For someone who is fairly obsessed with pixel art, it isn’t a surprise I really like voxel rendering, too.

I feel I finally reached the point where I have enough knowledge about shader code that I can start to deconstruct voxel shaders to understand them. So I began to do just that. I started with a simple shader on ShaderToy, took it apart and put it back together. I renamed variables, made some changes, simplified some things, etc.

Here is the shader on shadertoy. The original source from where I got the code is posted at the top of the shader.

https://www.shadertoy.com/view/4lKyDW

Okay, so let’s dig in.

Define some constants. Nothing too special here. MAX_STEPS is used for raymarching. Grass and Dirt are colors obviously.

const float MAX_STEPS = 1000.;
const float GrassHeight = 0.8;
const vec3 Grass = vec3(.2, 1, 0);
const vec3 Dirt = vec3(.5,.25, 0);

Just a main(), no magic yet…

void mainImage(out vec4 fragColor, in vec2 fragCoord) {

Okay, we’re raymarching right? That means, we’ll need to define the ray start position. We can set x to whatever. It doesn’t really matter. The y component needs to be a large enough value so we can see the terrain. Z is set to simulation time so that the flyover seems animated.

vec3 rayOrigin = vec3(0., 12, iDate.w*5.);

Normalize the screenspace coords. We’ll need this in a couple places later on.

vec2 pnt = fragCoord.xy/iResolution.xy*2.-1.;

The ray direction. Unlike the ray origin, the ray direction varies slightly for each fragment–spreading out from -1 to 1 on the xy plane. Note z points positive 1.

vec3 rayDir = vec3(pnt, 1.);

Define the final color that we’ll assign to this particular fragment.

vec3 color;

The purpose of depth is to scale the ray direction vector.

float depth = 0.;

Okay, we reached the raymarching loop.

for(float i = .0; i < MAX_STEPS; ++i) {

Since the top part of the screen space is empty, it makes sense to add a check early on to exit if we know the ray won’t actually hit anything. Of course this might need to be adjusted if the rayOrigin changes.

if(pnt.y > 0.){
break;
}

Pretty standard raymarching stuff. We start with the origin and scale the ray direction a bit longer every iteration. The first iteration depth is zero, so we’d just be using the rayOrigin.

vec3 p = rayOrigin + (rayDir * depth);

Okay, now we finally come to something that’s necessarily the ‘voxel’ part of the rendering. By flooring p we are ‘snapping’ the calculated raymarched point to the nearest 3D box/grid/cell.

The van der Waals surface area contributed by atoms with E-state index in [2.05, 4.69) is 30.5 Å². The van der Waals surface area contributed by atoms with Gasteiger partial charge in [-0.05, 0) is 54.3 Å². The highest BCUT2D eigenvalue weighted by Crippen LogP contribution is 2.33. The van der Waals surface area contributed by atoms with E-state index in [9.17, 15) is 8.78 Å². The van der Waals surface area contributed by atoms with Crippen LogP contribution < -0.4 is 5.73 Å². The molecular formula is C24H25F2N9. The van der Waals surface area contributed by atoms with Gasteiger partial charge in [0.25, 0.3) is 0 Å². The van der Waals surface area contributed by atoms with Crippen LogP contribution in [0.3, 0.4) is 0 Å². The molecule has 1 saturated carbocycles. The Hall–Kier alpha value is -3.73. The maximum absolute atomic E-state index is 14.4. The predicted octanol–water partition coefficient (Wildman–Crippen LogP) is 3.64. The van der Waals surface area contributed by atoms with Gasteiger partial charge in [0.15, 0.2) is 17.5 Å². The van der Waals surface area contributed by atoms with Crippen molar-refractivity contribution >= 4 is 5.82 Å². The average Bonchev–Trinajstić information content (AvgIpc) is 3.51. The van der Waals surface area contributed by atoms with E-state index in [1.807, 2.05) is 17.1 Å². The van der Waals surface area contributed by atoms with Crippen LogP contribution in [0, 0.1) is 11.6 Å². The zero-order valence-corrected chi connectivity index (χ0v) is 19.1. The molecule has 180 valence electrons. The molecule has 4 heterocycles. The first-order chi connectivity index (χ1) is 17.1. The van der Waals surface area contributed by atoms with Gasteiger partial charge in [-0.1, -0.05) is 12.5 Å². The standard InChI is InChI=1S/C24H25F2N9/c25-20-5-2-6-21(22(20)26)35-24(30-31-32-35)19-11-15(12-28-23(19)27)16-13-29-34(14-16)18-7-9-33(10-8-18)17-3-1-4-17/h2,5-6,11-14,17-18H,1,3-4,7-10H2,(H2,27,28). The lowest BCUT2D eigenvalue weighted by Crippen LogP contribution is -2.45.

Scaling the floored value by a smaller number will yield a higher ‘resolution’.

vec3 flr = floor(p) * 0.25;

Okay, let’s take our attention to the wave-like pattern of the terrain. There are peaks and there are valleys. These are of course generated by using cos() and sin(). The waves created are the interactions/addition of the functions along the space.

This is where we decide if we are going to set the color of the fragment. If the floored y value is less then the cos()+sin(), then we want to color the fragment. Otherwise it means the y is higher so keep iterating.

if(flr.y < cos(flr.z) + sin(flr.x)){
frct = fract(p);
if(frct.y > GrassHeight){
color = Grass;
}
else{
color = Dirt;
}

If we hit a voxel and set the color, there’s no need to keep iterating. Break out of the loop.

break;
}// close the if

Depth is used to scale the ray direction, so we increment it a tiny bit every iteration. Since i ranges from 0 to 1000 and since we are scaling i here, the ray direction will scale from .0 to .1

depth += i * (.1/MAX_STEPS);
}

We need to add some lighting, even if really fake to give the illusion of distance. It also helps to hide some of the aliasing that happens at the very far points in the terrain.

If we exited the loop early on, depth will be a relatively small value which means the fragments will end up being bright.

The farther it took to hit something, the darker that fragment will be. Play around with this value for some interesting lighting effects.

color *= 1./(depth/5.);
fragColor = vec4(color, 1);
}

If you understood most of this try substituting the cos() and sin() functions with noise values. It will make some really fun variation in the terrain.